1. These two appeals arise out of a common judgment and awards passed by the Motor Accidents Claims Tribunal, Karwar, in Miscellaneous Application Nos. 13 of 1967 and 36 of 1970.
2. The two cases arise out of a common incident that occurred at about 5 P. M. On 25-1-1967 on Kumta-Sirsi road within the limits of Sirsi Municipality. A P.W. D. Truck was going the up gradient from Neelakani to Sirsi towing a tar mixing machine tagged to it with the help of a rope. Two girls Rozin (P.W. 1) and Fatima (P.W. 9) were returning from the school at that time. They were coming on their left side of the road. On seeing the truck they got up on the parapet wall of the drain. The truck passed by them. But, soon after, the tar mixing machine which was tagged to the truck with the help of the rope started sliding down as the rope snapped and it came and dashed against the girls. The right leg of P.W. 1 Rozin was crushed and the heels of both the legs of the other girl Fatima (P.W. 9) were also crushed. Subraya (P.W. 6) and Inus (P.W. 4) who saw the incident rushed to the spot and rescued the girls. Soon after, the parents of the girls took them to the K. M. C. Hospital. The girls were treated in the K. M. C. Hospital. But, since the right leg of Rozin was crushed, it was thought proper by the doctors to amputate her right leg below the knee-cap. In the case of Fatima skin grafting were done. Rozin was left without her right leg even though treatment was given and Fatima was rendered unable to walk as before on her heels. Thus, both the girls incurred permanent disability. Rozin was 6 years and Fatima was 7 years at t he time of the accident. On these allegations, the guardians of the two girls instituted two application viz., Misc. Application No. 13 of 1967 in the case of Rozin and Misc. Application No. 36 of 1970 in the case of Fatima, before the Claims Tribunal at Karwar, claiming compensation from respondents.
3. The respondents contested the claim stating that the incident was inevitable. Further they contended that there was delay in filing of the two applications and that the compensation claimed was excessive. During hearing, the claimants examined 9 witnesses. Rozin (P.W. 1), Fatima (P.W. 9) and Inus (P.W. 4) and Subraya (P.W. 6) are the eye-witnesses to the occurrence. John (P.W. 8) is the doctor who admitted these girls in the K. M. C. Hospital on 25-1-1967. He has spoken to the injuries found on the girls. As against that, the contesting respondents examined 2 witnesses. Ira (D.W. 1) is the Works Inspector of the P.W. D. Tedore (D.W. 2) is the cleaner in the truck. They are on the aspect that the truck was given on hire to a contractor by name Shetty. The learned Tribunal appreciating the evidence on record held that the two applications were in time; and that the accident was the result of rash and negligent driving of the truck in question, and in that view he awarded Rs. 28,000/- as compensation to Rozin and Rs. 20,000/- to Fatima, by his judgment and awards dated 6-12-1971. Aggrieved by the said judgment and awards, the respondents 1 and 2 have come up in appeal before this Court. The claimant in Misc. Application No. 13 of 1967 has also filed cross-objections against the judgment and awards passed by the learned Tribunal.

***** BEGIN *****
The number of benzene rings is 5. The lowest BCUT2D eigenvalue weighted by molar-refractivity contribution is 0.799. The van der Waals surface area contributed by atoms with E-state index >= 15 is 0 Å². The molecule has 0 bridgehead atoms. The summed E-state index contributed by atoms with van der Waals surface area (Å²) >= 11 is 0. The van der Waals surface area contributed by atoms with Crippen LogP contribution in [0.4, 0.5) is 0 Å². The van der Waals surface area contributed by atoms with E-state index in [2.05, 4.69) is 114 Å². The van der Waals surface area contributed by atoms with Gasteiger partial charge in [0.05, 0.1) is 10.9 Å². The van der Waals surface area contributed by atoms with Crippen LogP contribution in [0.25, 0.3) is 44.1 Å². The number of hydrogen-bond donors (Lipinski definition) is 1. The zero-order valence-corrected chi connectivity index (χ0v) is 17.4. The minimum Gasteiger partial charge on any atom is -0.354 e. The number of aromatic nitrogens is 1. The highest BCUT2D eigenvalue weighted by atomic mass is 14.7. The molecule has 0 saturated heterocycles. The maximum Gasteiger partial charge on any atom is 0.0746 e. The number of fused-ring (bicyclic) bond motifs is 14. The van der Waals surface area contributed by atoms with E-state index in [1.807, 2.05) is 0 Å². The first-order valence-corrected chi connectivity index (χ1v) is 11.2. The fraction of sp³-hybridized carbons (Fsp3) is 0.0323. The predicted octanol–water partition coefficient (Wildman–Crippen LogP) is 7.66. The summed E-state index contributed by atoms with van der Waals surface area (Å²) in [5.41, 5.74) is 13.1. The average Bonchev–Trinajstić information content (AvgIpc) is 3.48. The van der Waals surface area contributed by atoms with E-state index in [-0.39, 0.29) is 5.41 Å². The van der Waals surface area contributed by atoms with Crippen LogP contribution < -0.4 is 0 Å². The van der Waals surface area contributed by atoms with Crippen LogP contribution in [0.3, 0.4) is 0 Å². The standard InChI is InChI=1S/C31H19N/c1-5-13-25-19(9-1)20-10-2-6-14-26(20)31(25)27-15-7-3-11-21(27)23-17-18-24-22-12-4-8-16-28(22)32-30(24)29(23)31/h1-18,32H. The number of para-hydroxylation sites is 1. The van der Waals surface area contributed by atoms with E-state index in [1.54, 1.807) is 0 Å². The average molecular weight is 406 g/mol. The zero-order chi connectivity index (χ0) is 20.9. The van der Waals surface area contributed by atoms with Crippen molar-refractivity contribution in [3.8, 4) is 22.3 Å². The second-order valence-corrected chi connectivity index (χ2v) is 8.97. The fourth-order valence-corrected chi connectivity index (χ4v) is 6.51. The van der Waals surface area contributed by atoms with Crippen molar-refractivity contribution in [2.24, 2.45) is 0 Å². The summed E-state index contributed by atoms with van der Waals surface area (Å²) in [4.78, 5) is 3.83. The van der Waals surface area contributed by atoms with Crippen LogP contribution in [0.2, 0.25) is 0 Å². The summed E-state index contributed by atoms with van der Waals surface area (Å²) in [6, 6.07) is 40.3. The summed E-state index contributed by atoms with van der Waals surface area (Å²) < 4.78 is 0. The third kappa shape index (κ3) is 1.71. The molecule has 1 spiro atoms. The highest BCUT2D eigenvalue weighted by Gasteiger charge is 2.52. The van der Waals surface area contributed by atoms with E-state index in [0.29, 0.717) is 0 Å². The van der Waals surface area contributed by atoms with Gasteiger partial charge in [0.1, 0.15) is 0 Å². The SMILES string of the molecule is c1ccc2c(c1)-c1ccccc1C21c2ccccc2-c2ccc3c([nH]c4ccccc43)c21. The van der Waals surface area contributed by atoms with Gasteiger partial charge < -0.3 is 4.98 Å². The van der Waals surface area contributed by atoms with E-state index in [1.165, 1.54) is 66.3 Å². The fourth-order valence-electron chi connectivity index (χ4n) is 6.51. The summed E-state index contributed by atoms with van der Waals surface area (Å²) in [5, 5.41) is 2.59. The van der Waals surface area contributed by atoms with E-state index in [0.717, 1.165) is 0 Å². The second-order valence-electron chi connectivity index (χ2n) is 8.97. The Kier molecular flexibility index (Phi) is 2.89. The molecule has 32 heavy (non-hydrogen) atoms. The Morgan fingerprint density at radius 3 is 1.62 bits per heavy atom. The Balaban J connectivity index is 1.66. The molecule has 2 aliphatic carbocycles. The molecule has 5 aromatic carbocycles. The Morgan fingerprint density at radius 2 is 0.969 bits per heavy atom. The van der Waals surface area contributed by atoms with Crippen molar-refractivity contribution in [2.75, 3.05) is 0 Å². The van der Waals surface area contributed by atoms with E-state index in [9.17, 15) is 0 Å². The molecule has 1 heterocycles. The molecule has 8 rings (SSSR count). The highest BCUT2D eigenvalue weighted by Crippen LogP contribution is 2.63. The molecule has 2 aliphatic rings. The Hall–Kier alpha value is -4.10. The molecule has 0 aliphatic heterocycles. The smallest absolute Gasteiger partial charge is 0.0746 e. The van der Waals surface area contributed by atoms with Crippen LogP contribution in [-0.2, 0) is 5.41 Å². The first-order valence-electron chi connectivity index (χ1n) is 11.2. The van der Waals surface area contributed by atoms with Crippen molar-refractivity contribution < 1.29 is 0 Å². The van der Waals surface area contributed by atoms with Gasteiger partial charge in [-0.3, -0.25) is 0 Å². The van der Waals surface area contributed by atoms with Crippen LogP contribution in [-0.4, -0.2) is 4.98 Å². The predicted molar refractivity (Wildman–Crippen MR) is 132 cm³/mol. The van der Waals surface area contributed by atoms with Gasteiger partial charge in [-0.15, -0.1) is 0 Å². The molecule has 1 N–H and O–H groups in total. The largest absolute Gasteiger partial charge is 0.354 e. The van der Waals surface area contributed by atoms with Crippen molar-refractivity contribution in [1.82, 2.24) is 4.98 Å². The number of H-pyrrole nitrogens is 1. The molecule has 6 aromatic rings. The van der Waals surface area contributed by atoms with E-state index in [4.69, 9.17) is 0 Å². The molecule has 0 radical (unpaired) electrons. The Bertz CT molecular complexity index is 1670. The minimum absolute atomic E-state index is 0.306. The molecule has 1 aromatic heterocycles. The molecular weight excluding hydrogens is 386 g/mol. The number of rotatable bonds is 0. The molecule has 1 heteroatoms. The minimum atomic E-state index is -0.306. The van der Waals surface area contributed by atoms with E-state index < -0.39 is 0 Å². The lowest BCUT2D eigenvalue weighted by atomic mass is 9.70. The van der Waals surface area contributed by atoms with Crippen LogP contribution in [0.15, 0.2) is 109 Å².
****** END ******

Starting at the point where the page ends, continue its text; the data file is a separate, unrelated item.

4. The learned Government Pleader appearing on behalf of the appellants did not seriously challenge the finding of the Tribunal that the applications were in time and in our opinion rightly so. Both the girls were minors at the time of the institution of the applications and they could be instituted at any time during their minority or with the statutory period after they attained majority. However, he contested the finding given by the Tribunal about the rashness and negligence by the driver in causing the accident and also the quantum of compensation awarded by the Tribunal. Further, he submitted that in any event, the Government was not liable to pay the compensation as the truck was given on hire at the time of the accident. The points therefore that arise for consideration in these appeals are: